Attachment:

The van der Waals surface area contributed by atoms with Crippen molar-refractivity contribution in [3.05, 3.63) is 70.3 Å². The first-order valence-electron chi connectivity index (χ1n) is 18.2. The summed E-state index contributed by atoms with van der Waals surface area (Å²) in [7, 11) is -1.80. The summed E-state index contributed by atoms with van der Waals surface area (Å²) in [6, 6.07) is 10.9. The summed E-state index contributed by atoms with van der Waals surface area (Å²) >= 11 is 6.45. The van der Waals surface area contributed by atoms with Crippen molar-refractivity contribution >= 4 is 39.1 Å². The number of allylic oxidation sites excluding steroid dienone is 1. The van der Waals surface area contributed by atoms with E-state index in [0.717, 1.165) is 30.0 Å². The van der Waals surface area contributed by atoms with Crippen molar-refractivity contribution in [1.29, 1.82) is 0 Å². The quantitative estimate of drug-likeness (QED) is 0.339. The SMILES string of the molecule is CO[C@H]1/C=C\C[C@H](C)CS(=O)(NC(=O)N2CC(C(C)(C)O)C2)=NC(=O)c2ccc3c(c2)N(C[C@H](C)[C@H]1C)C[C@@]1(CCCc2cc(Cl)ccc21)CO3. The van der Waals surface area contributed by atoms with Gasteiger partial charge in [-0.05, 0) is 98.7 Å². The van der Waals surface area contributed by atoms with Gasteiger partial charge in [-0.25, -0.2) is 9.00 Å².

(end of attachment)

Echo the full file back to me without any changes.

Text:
The van der Waals surface area contributed by atoms with Crippen molar-refractivity contribution in [3.05, 3.63) is 70.3 Å². The first-order valence-electron chi connectivity index (χ1n) is 18.2. The summed E-state index contributed by atoms with van der Waals surface area (Å²) in [7, 11) is -1.80. The summed E-state index contributed by atoms with van der Waals surface area (Å²) in [6, 6.07) is 10.9. The summed E-state index contributed by atoms with van der Waals surface area (Å²) >= 11 is 6.45. The van der Waals surface area contributed by atoms with Crippen molar-refractivity contribution >= 4 is 39.1 Å². The number of allylic oxidation sites excluding steroid dienone is 1. The van der Waals surface area contributed by atoms with E-state index in [0.717, 1.165) is 30.0 Å². The van der Waals surface area contributed by atoms with Crippen molar-refractivity contribution in [1.29, 1.82) is 0 Å². The quantitative estimate of drug-likeness (QED) is 0.339. The SMILES string of the molecule is CO[C@H]1/C=C\C[C@H](C)CS(=O)(NC(=O)N2CC(C(C)(C)O)C2)=NC(=O)c2ccc3c(c2)N(C[C@H](C)[C@H]1C)C[C@@]1(CCCc2cc(Cl)ccc21)CO3. The van der Waals surface area contributed by atoms with Gasteiger partial charge in [-0.05, 0) is 98.7 Å². The van der Waals surface area contributed by atoms with Gasteiger partial charge in [-0.25, -0.2) is 9.00 Å².